At first, “In the Trenches” seemed like it would be another teaser of an episode, promising lots of excitement and fear but perhaps not delivering on that promise. And while I found the overall episode stronger than the previous two, I was definitely let down by the “everyone’s OK” ending. As Emma coyly flirted with Will over the phone, I almost rolled my eyes. And then I realized that there was still a few minutes of the episode left. The flirtatious conversation was not the last scene. As soon as there was a cut to Emma pulling up at Will’s, my heart started racing. I knew it meant bad news for the protagonist. The final moments, where Emma accidentally helps kill Will in her effort to save him, had me jumping out of my chair (I’m not exaggerating). The show got its groove back, and remained highly entertaining, and often highly pulse-pounding, through the remaining three episodes.
While the killer reveal was anticlimactic and not at all shocking, Podcaster Piper’s killing spree had another layer of depth that kept the final reveal and showdown from being disappointing. Since Piper had been “attacked” by a figure wearing the killer’s garb, and then said attacker dragged Will away and kept him chained up in an abandoned bowling alley (BTW, this town has a lot of fabulously creepy yet not really run down abandoned places) Piper’s death didn’t necessarily spell the end of Lakewood’s troubles. At the show’s end, lovable geek Noah finishes Piper’s podcast by mentioning this problem. He says that Will corroborated Piper’s story of the attack, so it appeared someone else was in on things. Why, however, only one of the show’s characters seemed to question this is beyond me. When Piper revealed herself as the killer to Emma, her first response wasn’t “It’s impossible! You were also attacked!” Instead, it was more along the lines of, you were nice to me and said you cared (Oh, Emma, you were no Sidney Prescott).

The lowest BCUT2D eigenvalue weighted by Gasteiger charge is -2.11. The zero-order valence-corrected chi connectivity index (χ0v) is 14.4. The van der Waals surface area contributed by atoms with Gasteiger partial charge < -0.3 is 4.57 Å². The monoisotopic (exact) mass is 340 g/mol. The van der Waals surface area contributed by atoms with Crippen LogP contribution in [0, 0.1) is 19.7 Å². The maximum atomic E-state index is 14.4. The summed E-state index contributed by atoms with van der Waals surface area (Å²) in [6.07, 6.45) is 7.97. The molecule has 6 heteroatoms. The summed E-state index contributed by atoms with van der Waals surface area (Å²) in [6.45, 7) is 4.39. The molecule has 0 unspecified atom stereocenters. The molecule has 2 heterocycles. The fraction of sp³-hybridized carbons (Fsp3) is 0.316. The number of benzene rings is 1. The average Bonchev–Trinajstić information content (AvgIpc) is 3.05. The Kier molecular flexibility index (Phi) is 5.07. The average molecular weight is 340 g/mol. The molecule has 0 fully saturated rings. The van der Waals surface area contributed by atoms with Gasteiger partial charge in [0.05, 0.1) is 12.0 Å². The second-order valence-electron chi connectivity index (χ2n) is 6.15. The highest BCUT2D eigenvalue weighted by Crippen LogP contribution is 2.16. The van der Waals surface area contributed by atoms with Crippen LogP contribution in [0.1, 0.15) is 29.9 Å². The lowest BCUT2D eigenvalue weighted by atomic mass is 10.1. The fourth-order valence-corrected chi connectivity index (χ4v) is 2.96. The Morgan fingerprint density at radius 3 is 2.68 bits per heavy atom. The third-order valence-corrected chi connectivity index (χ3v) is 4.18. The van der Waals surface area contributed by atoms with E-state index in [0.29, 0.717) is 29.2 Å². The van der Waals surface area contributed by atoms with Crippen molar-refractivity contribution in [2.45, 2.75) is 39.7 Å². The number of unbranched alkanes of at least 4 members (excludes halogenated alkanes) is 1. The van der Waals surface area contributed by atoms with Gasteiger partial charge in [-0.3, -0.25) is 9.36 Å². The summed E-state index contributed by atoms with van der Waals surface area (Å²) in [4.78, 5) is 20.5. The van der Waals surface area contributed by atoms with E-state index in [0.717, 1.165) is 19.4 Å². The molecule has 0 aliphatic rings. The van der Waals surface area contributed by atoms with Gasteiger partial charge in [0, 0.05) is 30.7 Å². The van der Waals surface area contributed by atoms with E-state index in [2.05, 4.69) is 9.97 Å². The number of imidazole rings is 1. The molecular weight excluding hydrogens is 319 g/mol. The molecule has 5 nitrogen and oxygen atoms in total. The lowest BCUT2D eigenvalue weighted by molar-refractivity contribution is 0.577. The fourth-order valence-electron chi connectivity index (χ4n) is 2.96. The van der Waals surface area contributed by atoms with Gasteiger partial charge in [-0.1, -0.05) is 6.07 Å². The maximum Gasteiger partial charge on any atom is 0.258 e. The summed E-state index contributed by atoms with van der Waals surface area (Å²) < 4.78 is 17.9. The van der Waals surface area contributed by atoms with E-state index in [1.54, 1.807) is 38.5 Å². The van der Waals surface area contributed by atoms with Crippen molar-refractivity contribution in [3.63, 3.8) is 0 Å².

As Noah’s voice-over narration continues, the post-killer showdown scenes of various cast members don’t seem too exciting or surprising, until Audrey is shown. Audrey, the likeable friend of Noah who seemed as much a victim as anyone when one of her most private moments went viral, opens a book safe and reveals a pile of letters (reminding young viewers that digital files can always be recovered, but paper can still be burned) from Piper. As she burns the letters, and Noah questions that second attacker’s identity, Audrey appears to have literally gotten away with murder.
The best part of this reveal is that it lead me to think back to past episodes and look at Audrey through another lense and reevaluate moments from the show. I’ll admit that while Piper was always on my radar as a suspect, I had pegged Brooke as the accomplice. First of all, unless the police station and the hotel Brooke went to for a tryst with Mr. Branson were really, really close, it didn’t make sense that the killer could give Emma a good girl or bad girl choice on the night Riley died. It seemed that the killer was going to pick Riley from the get-go. At first I assumed that meant Brooke was in on it, but now it’s clear that it was a trick of manipulation on the killer’s part. She’d always intended for Riley to die, and she knew how to get Emma to seal her friend’s fate.
I didn’t suspect Audrey until the final episode. I didn’t really buy her just going to Brooke’s party to hang out, especially since Noah and Emma weren’t there. But then when the killer jumped up behind Audrey, and Audrey’s instant reaction was something along the lines of “What took you so long” which was immediately followed by a commercial break, I texted my Scream theory friend and said that Audrey seemed like she had been waiting for the killer. Her “What took you so long” sounded annoyed, not panicked. And then when the killer only left her with a scrape and Audrey had just blacked out, well, I knew something was amiss.